Heezy, Artist, Seoul, South Korea

photo by Kevin Truong
photo by Kevin Truong
photo by Kevin Truong
photo by Kevin Truong
photo by Kevin Truong
photo by Kevin Truong
photo by Kevin Truong
photo by Kevin Truong
photo by Kevin Truong
photo by Kevin Truong
photo by Kevin Truong
photo by Kevin Truong
photo by Kevin Truong
photo by Kevin Truong
photo by Kevin Truong
photo by Kevin Truong
Heezy, in his own words: “To me, this is just a very ordinary yet comprehensive question such as ‘what does being human mean to you?’ or ‘what does being a male mean to you?’. I guess being gay is just one of the many phases that describe me. Something like this; I am an artist, I am Korean, I like watching films, oh and I am gay. Never really thought of it seriously from any specific perspective.

So far, I have been successful at being different from other (Korean) people and being somewhat independent. Koreans usually live with their parents and get allowance from their parents until they get married but I moved out in my early twenties. I know it doesn’t look like a big deal to a lot of westerners but here in Seoul – where being different is almost a sin – it was not so easy. Being independent is followed by responsibilities but I still try to keep my young and wild side as well as the sense of humour and the childlike quality. Challenges? Depression, anxiety and money!

I was out to my friends for a while and that happened naturally because most of my friends are very open minded Koreans who have experienced foreign cultures, artists, or non-Koreans. However, my mom was a Korean woman who have never really been outside Korea so I kept postponing coming out to her because I didn’t wanna deal with all the possible dramas that might have followed the coming out. One day, I just thought coming out to her would free me in many ways so I just did it. Though, I had to bring my gay best friend because I needed someone who would support me and encourage me, haha. I grew up with a lot of American TV series with my family so my mom was pretty open minded and there’s was no drama or anything. I’m lucky because a lot of Koreans struggle so much when they come out.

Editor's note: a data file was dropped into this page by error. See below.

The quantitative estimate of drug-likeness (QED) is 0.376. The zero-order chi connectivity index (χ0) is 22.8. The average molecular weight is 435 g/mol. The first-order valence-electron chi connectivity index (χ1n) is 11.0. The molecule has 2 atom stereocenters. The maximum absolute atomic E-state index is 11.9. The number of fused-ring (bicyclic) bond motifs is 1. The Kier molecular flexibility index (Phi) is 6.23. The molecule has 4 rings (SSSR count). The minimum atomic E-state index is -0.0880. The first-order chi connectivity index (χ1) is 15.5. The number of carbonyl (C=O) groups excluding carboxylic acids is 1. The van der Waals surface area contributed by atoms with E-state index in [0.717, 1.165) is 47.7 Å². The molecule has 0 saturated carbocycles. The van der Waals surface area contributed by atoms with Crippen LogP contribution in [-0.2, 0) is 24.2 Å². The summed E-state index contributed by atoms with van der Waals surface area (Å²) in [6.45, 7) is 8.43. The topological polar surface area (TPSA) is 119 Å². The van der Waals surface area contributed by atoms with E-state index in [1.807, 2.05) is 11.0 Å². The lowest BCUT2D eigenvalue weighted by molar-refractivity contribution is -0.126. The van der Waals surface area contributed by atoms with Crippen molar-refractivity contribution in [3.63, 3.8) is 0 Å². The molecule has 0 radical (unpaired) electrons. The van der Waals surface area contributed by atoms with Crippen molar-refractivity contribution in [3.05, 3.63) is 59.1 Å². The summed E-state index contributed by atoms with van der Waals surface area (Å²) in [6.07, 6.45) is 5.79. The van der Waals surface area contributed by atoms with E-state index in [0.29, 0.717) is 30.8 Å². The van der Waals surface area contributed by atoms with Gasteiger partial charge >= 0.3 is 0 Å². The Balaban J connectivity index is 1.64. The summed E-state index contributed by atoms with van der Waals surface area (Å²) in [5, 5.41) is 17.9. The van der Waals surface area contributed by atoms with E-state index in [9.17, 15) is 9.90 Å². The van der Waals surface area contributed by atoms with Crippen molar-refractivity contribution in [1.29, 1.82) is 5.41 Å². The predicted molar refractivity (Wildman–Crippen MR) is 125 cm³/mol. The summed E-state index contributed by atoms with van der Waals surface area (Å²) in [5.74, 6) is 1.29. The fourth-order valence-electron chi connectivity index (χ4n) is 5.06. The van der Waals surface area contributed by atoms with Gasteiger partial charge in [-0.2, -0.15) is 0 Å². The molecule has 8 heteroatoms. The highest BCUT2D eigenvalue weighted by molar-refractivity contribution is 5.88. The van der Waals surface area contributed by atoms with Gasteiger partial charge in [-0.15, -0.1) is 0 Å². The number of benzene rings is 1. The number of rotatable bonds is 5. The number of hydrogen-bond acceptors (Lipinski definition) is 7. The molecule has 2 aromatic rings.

(With regards to the gay community in Seoul) There are two big categories. One is the category of people who are totally or somewhat out. They are usually also very open minded and well-experienced with foreign cultures. They usually hang out in Itaewon where the clubs are. The other is the category of people who are not out. They tend to be conservative and trapped in traditional/old values. They hang out with their tiny group of friends in Jongno where there are Korean style bars. I am supposed to understand and respect both people but I love clubbing so much so I don’t really know people from the latter category.

(Advice I’d give my younger self) Always make enough money so you can be free and independent but don’t turn into a boring person who doesn’t know how to have fun. I know it’s been hard keeping the balance but keep trying and keep being yourself!”

2 comments

  1. Jem

    Thank you, Heezy, for your sharing here. I love the way you look at life. It is so positive and encouraging. I wish you well. May your life continue to be free, and fun.

Leave a Reply